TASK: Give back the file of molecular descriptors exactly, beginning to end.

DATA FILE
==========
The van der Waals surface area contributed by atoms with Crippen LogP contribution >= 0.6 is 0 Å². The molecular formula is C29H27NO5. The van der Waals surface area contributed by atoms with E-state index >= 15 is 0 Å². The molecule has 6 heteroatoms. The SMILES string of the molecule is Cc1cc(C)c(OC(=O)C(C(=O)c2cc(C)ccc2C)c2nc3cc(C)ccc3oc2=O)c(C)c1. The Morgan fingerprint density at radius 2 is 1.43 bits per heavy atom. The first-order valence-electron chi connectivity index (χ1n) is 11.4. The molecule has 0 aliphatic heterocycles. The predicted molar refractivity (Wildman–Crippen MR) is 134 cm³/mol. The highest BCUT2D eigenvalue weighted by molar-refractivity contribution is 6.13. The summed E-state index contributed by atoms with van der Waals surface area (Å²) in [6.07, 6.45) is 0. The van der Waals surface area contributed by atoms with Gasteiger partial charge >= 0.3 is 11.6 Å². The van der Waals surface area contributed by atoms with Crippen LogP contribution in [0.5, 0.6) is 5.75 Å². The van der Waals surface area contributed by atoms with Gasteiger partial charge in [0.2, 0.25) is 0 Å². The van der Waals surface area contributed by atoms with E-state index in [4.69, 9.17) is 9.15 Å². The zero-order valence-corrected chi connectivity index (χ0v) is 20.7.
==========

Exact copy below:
The van der Waals surface area contributed by atoms with Crippen LogP contribution >= 0.6 is 0 Å². The molecular formula is C29H27NO5. The van der Waals surface area contributed by atoms with E-state index >= 15 is 0 Å². The molecule has 6 heteroatoms. The SMILES string of the molecule is Cc1cc(C)c(OC(=O)C(C(=O)c2cc(C)ccc2C)c2nc3cc(C)ccc3oc2=O)c(C)c1. The Morgan fingerprint density at radius 2 is 1.43 bits per heavy atom. The first-order valence-electron chi connectivity index (χ1n) is 11.4. The molecule has 0 aliphatic heterocycles. The predicted molar refractivity (Wildman–Crippen MR) is 134 cm³/mol. The highest BCUT2D eigenvalue weighted by molar-refractivity contribution is 6.13. The summed E-state index contributed by atoms with van der Waals surface area (Å²) in [6.07, 6.45) is 0. The van der Waals surface area contributed by atoms with Gasteiger partial charge >= 0.3 is 11.6 Å². The van der Waals surface area contributed by atoms with Crippen LogP contribution in [0.5, 0.6) is 5.75 Å². The van der Waals surface area contributed by atoms with Gasteiger partial charge in [0.2, 0.25) is 0 Å². The van der Waals surface area contributed by atoms with E-state index in [4.69, 9.17) is 9.15 Å². The zero-order valence-corrected chi connectivity index (χ0v) is 20.7.